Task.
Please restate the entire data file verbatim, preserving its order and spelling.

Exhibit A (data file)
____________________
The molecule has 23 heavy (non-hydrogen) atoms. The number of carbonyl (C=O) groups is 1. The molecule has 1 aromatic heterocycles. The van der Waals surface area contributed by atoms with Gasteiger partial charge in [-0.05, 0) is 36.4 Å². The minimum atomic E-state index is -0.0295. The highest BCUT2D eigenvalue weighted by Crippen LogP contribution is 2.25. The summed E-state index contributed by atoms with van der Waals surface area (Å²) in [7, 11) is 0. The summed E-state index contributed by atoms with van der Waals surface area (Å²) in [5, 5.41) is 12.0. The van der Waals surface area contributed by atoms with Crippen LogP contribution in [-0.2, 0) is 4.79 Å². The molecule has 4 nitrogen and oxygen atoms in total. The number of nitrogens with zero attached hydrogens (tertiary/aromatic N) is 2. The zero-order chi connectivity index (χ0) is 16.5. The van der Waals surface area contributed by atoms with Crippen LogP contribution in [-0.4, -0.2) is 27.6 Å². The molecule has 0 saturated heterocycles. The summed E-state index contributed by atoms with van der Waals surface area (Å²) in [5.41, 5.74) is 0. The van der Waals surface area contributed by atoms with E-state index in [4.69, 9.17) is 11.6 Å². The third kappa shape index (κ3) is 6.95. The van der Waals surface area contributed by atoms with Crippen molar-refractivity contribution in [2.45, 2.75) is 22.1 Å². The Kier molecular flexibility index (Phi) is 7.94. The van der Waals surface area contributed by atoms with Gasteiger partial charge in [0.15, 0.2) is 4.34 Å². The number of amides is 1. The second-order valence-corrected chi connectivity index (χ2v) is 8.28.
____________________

The molecule has 23 heavy (non-hydrogen) atoms. The number of carbonyl (C=O) groups is 1. The molecule has 1 aromatic heterocycles. The van der Waals surface area contributed by atoms with Gasteiger partial charge in [-0.05, 0) is 36.4 Å². The minimum atomic E-state index is -0.0295. The highest BCUT2D eigenvalue weighted by Crippen LogP contribution is 2.25. The summed E-state index contributed by atoms with van der Waals surface area (Å²) in [7, 11) is 0. The summed E-state index contributed by atoms with van der Waals surface area (Å²) in [5, 5.41) is 12.0. The van der Waals surface area contributed by atoms with Crippen LogP contribution in [-0.2, 0) is 4.79 Å². The molecule has 4 nitrogen and oxygen atoms in total. The number of nitrogens with zero attached hydrogens (tertiary/aromatic N) is 2. The zero-order chi connectivity index (χ0) is 16.5. The van der Waals surface area contributed by atoms with Crippen LogP contribution in [-0.4, -0.2) is 27.6 Å². The molecule has 0 saturated heterocycles. The summed E-state index contributed by atoms with van der Waals surface area (Å²) in [5.41, 5.74) is 0. The van der Waals surface area contributed by atoms with E-state index in [4.69, 9.17) is 11.6 Å². The third kappa shape index (κ3) is 6.95. The van der Waals surface area contributed by atoms with Crippen molar-refractivity contribution in [2.45, 2.75) is 22.1 Å². The Kier molecular flexibility index (Phi) is 7.94. The van der Waals surface area contributed by atoms with Gasteiger partial charge in [0.15, 0.2) is 4.34 Å². The number of amides is 1. The second-order valence-corrected chi connectivity index (χ2v) is 8.28.